5.1  The hidden cost in responding to these challenges is lost innovation. Having to spend much of their day fixing problems prevents IT professionals from devoting the time and resources to development activities that could truly promote innovation and tap the potential of IT.

5.2  To move forward, one must begin to look differently at how the delivery of cloud can help drive innovation. Government IT executives must reposition themselves as leaders who can bring their organisations to new levels of performance and efficiency through IT while also focusing on improving service, reducing costs and managing growing risks in an ever-connected world.

5.3  Cloud computing liberates organisations to deliver IT services as never before. Cloud enables the dynamic availability of IT applications and infrastructure, regardless of location or scale.

5.4  More rapid service delivery results from the ability to orchestrate the tasks to create, configure, provision and add computing power in support of IT and business services much more quickly than would be possible with today's public sector computing infrastructure and delivery models.

5.5  Enhanced service delivery reinforces efforts for customer and voter satisfaction, faster time to market and information management and service management initiatives, which also support your service delivery initiatives.

5.6  Cloud computing also promotes IT optimisation so that IT resources are configured for maximum cost-benefit.

5.7  This is possible because cloud computing supports massive scalability to meet periods of demand while avoiding extended periods of under- utilised IT capacity. With the click of a mouse, services can be quickly expanded or contracted without requiring overhauls to the core data centre.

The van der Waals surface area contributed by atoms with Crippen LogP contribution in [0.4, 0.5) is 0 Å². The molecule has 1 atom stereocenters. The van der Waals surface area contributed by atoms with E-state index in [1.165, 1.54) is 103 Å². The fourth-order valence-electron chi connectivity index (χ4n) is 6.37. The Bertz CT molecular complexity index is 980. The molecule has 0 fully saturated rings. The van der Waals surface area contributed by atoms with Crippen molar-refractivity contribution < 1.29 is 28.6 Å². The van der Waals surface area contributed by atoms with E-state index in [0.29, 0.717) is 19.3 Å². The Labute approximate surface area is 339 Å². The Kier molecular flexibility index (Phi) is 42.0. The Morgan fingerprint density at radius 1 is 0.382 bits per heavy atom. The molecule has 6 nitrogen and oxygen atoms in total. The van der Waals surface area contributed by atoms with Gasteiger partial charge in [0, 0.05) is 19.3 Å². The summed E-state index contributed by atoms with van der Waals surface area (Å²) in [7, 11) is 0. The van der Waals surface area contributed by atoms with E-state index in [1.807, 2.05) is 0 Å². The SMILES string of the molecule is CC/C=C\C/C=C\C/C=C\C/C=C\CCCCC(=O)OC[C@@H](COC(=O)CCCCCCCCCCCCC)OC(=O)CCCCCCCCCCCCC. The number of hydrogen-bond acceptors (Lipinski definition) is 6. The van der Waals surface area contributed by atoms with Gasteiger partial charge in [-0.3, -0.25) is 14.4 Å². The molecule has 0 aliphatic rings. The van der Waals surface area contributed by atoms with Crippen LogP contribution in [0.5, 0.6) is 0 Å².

5.8  The benefits include lower cost of ownership, which is an essential prerequisite of the age of austerity, enabling you to more easily reinvest in your infrastructure and answer the question, "How do I do more with fewer resources?"

5.9  Cloud computing fosters public sector innovation by enabling organisations to explore quickly and cost effectively the potential of new, IT-enabled business enhancements that can grow with unprecedented scale.

5.10  Not only does cloud computing deliver a lower cost base and greater return on IT spending, but it also promotes more efficient and effective use of technical staff. IT labour costs alone represent as much as 70% of an IT operating budget. With its highly autonomic character, cloud computing eliminates much of the time traditionally required to requisition and provision IT resources.

5.11  Cloud computing also yields significant cost savings in the real estate required for the data centre as well as power and cooling costs. Thanks to virtualisation and the cloud's capability of tapping resources (either through a private cloud or tapping publicly available cloud resources), data centres can rein in the relentless pressure to expand their physical footprint. That space savings translate into reduced energy consumption, an important consideration in light of the fact that power and cooling costs for data centres have risen eight-fold over the past 12 years (Virtualization 2.0: The Next Phase in Customer Adoption. Doc. 204904 DC, Dec. 2006). Cloud services by nature can be delivered as a service and need not be implemented in the Governments current data centres, whilst still leaving full management and control with the public Sector IT executives.

5.12  Studies have documented that cloud computing can save 80% on floor space and 60% on power, while tripling asset utilisation ( POV_MAR_2008_-_02.pdf)

January 2011

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© Parliamentary copyright 2011
Prepared 28 July 2011